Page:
At the crossroads of continents, in the northwest of Africa, bathed by the Atlantic Ocean and the Mediterranean Sea, the Kingdom of Morocco is like “a tree whose roots are anchored in Africa but which breathes through its leaves in Europe”, as His Majesty Hassan II described it. By its geographical position and its natural characteristics, the Kingdom of Morocco is an open country. It is the cradle of a thousand-year-old civilization whose heritage is expressed in a rich and diversified heritage.
In addition to its dominance in the phosphate export market, Morocco is a major player in the sugar industry. Its production capacity in the sector amounts to some 1.65 million tons annually.
Thanks to this industry, the living conditions of farmers have improved significantly, since their income has tripled over the past ten years. The cultivated areas are divided between sugar beet, for the most part, and sugar cane. Through its activities, the country’s sugar industry manages to cover 49% of Morocco’s needs. The latter invests sustainably in this local production, from the extraction from the plants to the export of the finished product in all its forms, from sugar loaf to granulated sugar.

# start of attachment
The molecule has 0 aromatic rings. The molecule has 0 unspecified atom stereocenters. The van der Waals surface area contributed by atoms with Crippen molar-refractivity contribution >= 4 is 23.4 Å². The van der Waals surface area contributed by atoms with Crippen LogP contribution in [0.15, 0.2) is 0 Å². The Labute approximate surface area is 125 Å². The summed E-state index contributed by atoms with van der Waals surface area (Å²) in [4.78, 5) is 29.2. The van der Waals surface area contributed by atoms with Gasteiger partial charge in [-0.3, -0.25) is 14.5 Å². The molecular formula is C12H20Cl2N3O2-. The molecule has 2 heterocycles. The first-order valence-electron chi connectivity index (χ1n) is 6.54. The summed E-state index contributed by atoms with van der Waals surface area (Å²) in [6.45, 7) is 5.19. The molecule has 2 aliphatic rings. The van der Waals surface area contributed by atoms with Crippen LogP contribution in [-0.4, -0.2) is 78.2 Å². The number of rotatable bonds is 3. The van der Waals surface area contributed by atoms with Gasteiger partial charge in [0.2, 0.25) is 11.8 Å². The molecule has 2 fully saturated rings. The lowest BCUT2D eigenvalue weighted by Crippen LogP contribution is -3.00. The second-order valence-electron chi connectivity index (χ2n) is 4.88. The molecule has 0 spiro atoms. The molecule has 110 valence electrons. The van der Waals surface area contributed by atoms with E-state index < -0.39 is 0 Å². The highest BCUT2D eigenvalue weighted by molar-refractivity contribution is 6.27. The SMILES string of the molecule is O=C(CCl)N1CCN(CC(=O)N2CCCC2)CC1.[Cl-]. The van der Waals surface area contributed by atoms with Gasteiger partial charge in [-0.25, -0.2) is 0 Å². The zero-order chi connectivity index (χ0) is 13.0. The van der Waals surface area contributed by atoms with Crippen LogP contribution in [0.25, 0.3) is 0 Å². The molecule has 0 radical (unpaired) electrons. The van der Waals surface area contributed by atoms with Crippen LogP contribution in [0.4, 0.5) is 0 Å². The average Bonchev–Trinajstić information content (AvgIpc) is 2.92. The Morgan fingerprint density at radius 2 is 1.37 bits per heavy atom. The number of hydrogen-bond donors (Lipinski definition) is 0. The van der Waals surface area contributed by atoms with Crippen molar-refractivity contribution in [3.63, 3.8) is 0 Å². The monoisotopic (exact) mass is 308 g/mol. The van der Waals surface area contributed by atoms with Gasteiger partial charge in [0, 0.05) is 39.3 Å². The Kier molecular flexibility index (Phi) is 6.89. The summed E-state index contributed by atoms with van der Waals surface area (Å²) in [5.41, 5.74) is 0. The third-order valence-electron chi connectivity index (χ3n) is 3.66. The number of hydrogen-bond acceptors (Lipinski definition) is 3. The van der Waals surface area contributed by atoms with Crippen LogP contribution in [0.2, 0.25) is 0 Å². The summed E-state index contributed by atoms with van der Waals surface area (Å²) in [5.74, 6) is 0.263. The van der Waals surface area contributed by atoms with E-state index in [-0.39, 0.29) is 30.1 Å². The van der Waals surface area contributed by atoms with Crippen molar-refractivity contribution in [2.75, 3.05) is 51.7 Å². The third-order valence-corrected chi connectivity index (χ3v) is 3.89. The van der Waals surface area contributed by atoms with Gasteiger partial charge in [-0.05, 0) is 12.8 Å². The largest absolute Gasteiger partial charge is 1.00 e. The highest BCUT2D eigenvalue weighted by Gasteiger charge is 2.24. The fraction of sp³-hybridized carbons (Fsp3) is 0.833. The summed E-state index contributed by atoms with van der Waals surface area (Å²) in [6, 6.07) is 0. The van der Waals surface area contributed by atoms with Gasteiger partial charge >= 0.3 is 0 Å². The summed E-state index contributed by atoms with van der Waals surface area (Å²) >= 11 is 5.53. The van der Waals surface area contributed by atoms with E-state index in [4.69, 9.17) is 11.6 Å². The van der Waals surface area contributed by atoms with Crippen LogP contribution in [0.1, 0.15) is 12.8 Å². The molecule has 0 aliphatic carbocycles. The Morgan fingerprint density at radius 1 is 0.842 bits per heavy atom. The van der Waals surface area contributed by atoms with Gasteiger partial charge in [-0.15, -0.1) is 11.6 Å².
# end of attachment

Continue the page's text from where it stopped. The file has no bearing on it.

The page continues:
As an important professional sector, the Moroccan sugar industry provides the equivalent of 10 million days of employment per year. This means the assurance of a job for 80’000 farmers in 5 regions of the country. The inherent social plan is not forgotten, ensuring health coverage for its producers, schooling for their children and support for women farmers. On the ecological side, the sector has reduced its carbon footprint by 40% over the last decade of operation.
Looking ahead, there is a bright outlook for the future. With the “Generation Green 2020-2030” plan, the country aims to consolidate the gains made in the agricultural sector and to create new activities that generate employment and income. The goal is to create a new generation of young entrepreneurs, notably through the mobilization and development of 1 million hectares of collective land and the training of 150,000 young people in agricultural and para-agricultural services.